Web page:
21-31 July: 7449

1-10 August: 1202

11-20 August: 10154

21-31 August: 14545

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Re: Operation Citadel cancelled in late June

Post by Cult Icon » 01 Dec 2021 15:47

Losses A.A. Kempf/8th Army

1-10 July: 9628

11-20 July: 8141

21-31 July: 5270

1-10 August: 2343

11-20 August: 11359

21-31 August: 12111

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Re: Operation Citadel cancelled in late June

Post by Westphalia1812 » 01 Dec 2021 15:56

Cult Icon wrote:
01 Dec 2021 15:43
Losses 4th Panzer Army:

1-10 July: 9977

11-20 July: 5725

21-31 July: 7449

1-10 August: 1202

11-20 August: 10154

21-31 August: 14545
Do you know what happened between 21.07-31.07? I thought that no heavy fighting took place after 16.07...

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Re: Operation Citadel cancelled in late June

Post by Cult Icon » 01 Dec 2021 16:05

Pascal. Kullmann. wrote:
01 Dec 2021 15:56
Do you know what happened between 21.07-31.07? I thought that no heavy fighting took place after 16.07...
There is sometimes a "lag" behind the reporting periods, so often the losses of the previous period appear in the next one. The next period's figure is worth looking at if it looks abnormally large.

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Re: Operation Citadel cancelled in late June

Post by TheMarcksPlan » 01 Dec 2021 16:07

History Learner wrote:what I am supposed to see here with the link?
Oh I'm just providing some empirical grounding for the common sense notion that tanks improve the casualty ratio; therefore that an RKKA that hasn't lost lost so many tanks on the defensive sees an casualty advantage over the OTL post-Kursk offensives.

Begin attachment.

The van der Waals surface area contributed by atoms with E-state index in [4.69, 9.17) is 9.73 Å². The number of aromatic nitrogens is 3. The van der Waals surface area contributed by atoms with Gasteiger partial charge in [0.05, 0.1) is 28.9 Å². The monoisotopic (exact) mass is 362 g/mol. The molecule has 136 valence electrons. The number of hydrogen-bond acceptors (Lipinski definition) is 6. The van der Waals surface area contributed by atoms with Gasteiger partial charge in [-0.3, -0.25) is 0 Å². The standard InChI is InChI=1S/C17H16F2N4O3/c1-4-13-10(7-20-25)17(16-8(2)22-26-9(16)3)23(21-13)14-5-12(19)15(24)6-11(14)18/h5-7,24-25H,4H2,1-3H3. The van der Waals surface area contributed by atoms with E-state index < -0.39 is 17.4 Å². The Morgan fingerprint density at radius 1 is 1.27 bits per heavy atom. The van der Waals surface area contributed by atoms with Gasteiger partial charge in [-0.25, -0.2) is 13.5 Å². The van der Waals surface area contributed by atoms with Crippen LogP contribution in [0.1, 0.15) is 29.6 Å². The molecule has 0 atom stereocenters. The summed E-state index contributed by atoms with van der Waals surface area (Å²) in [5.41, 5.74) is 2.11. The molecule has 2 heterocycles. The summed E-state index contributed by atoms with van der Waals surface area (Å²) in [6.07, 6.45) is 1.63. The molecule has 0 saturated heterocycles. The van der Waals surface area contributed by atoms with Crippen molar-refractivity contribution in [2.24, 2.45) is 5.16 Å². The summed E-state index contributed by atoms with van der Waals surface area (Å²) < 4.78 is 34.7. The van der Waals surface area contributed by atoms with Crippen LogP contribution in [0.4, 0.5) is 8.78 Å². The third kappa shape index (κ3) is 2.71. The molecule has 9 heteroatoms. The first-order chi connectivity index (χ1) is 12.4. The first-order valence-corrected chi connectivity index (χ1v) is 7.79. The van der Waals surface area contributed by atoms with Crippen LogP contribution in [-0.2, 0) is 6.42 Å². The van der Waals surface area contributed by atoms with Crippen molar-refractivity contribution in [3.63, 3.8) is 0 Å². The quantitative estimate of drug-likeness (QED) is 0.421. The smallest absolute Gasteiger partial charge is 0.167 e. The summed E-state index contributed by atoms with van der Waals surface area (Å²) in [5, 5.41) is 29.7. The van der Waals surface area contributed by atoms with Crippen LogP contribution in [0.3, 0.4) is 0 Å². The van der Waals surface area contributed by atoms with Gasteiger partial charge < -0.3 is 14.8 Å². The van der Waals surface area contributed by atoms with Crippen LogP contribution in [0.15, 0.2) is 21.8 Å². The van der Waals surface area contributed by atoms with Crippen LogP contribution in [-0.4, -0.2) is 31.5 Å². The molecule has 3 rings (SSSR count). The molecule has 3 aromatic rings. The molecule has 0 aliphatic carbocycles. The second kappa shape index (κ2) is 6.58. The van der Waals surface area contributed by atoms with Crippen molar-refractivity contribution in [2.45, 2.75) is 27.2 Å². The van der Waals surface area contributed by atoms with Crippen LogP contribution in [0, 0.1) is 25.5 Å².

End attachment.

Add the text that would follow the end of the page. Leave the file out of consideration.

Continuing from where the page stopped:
------------------------

As I've said upthread, Kursk and thereafter isn't my primary interest and the preemption idea is a "lean" position.

One big picture aspect seems clear to me though; I can't see my way around it: RKKA was, relative to Ostheer, weaker after Kursk than before it - this was true of all periods of intensive combat on the Eastern Front until the final days. The >3 personnel and >5 AFV attrition ratios improved German force ratio prospects - RKKA had only ~2.2 theater-wide superiority in personnel and certainly <5 in AFV's in July 1943.

A relatively stronger OTL post-Kursk Ostheer couldn't stop the broad Soviet summer offensive so I don't see how a relatively weaker pre-Kursk ATL Ostheer could have stopped an earlier summer offensive. So then it's a question of the attrition picture - would the extra casualty cost of preempting Kursk outweigh the benefits of (1) taking Donbas and reaching the Dniepr earlier, and (2) imposing greater material losses on a retreating Ostheer? I lean towards "yes," ~100k extra casualties would have been worth it (though feasibly the casualty delta would have been lower).

As I say, this is only a position towards which I lean, I haven't done a full accounting.
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Re: Operation Citadel cancelled in late June

Post by Cult Icon » 01 Dec 2021 18:07

stg 44 wrote:
01 Dec 2021 03:54
It is rather amazing that Model was able to get the casualty ratios he did with the bulk of his combat power being unavailable for a lot of the initial parts of the offensive and then only showing up worn out after the fact.
To me it makes sense, whether the ratio is 1 German to 1.5 Soviet or 1 German to 3-4 Soviets. Model had superiority of firepower (artillery and air support) and the Soviets were making frenetic counterattacks with their own institutional habit of ignoring losses to retake & hold ground. Besides the artillery, the VVS was only dropping a fraction of the bombs compared to what the Germans were. The German combat troops were very well supported by good equipment of various types. In a way, this material-rich attack looks like a gamble to use technology to shoot the infantry forward, hoping for low infantry losses (which didn't happen).

The German armor write-offs (9th Army, Citadel) were low, only 71. The Orel Operation cost the two armies 229 written off with hundreds of damaged.